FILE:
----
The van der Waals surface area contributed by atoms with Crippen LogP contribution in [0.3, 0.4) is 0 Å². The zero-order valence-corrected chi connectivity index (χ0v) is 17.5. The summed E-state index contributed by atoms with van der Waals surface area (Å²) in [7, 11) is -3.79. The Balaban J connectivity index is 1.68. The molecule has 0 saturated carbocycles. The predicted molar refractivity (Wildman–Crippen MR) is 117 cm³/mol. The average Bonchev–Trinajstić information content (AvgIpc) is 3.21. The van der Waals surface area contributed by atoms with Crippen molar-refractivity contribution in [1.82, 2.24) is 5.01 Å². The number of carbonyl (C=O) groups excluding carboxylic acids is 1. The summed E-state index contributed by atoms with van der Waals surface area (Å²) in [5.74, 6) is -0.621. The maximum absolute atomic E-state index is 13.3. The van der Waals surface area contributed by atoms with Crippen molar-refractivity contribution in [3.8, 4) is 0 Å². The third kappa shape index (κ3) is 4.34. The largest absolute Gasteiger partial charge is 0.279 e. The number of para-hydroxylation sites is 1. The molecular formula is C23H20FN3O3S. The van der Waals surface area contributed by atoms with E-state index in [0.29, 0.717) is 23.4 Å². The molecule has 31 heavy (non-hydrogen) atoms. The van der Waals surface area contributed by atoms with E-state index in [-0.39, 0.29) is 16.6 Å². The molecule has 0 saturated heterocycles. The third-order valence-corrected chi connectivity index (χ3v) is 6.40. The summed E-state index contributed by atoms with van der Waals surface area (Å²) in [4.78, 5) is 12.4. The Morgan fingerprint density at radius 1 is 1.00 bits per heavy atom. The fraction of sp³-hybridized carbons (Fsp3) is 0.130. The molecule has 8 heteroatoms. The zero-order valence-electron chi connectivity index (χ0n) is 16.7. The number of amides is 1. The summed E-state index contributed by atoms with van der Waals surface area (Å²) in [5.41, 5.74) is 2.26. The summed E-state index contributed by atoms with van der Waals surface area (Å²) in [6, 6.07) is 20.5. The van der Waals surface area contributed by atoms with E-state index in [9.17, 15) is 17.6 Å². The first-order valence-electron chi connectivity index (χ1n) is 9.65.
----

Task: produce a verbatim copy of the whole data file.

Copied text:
The van der Waals surface area contributed by atoms with Crippen LogP contribution in [0.3, 0.4) is 0 Å². The zero-order valence-corrected chi connectivity index (χ0v) is 17.5. The summed E-state index contributed by atoms with van der Waals surface area (Å²) in [7, 11) is -3.79. The Balaban J connectivity index is 1.68. The molecule has 0 saturated carbocycles. The predicted molar refractivity (Wildman–Crippen MR) is 117 cm³/mol. The average Bonchev–Trinajstić information content (AvgIpc) is 3.21. The van der Waals surface area contributed by atoms with Crippen molar-refractivity contribution in [1.82, 2.24) is 5.01 Å². The number of carbonyl (C=O) groups excluding carboxylic acids is 1. The summed E-state index contributed by atoms with van der Waals surface area (Å²) in [5.74, 6) is -0.621. The maximum absolute atomic E-state index is 13.3. The van der Waals surface area contributed by atoms with Crippen molar-refractivity contribution in [3.8, 4) is 0 Å². The third kappa shape index (κ3) is 4.34. The largest absolute Gasteiger partial charge is 0.279 e. The number of para-hydroxylation sites is 1. The molecular formula is C23H20FN3O3S. The van der Waals surface area contributed by atoms with E-state index in [0.29, 0.717) is 23.4 Å². The molecule has 31 heavy (non-hydrogen) atoms. The van der Waals surface area contributed by atoms with E-state index in [-0.39, 0.29) is 16.6 Å². The molecule has 0 saturated heterocycles. The third-order valence-corrected chi connectivity index (χ3v) is 6.40. The summed E-state index contributed by atoms with van der Waals surface area (Å²) in [4.78, 5) is 12.4. The Morgan fingerprint density at radius 1 is 1.00 bits per heavy atom. The fraction of sp³-hybridized carbons (Fsp3) is 0.130. The molecule has 8 heteroatoms. The zero-order valence-electron chi connectivity index (χ0n) is 16.7. The number of amides is 1. The summed E-state index contributed by atoms with van der Waals surface area (Å²) in [5.41, 5.74) is 2.26. The summed E-state index contributed by atoms with van der Waals surface area (Å²) in [6, 6.07) is 20.5. The van der Waals surface area contributed by atoms with E-state index in [9.17, 15) is 17.6 Å². The first-order valence-electron chi connectivity index (χ1n) is 9.65.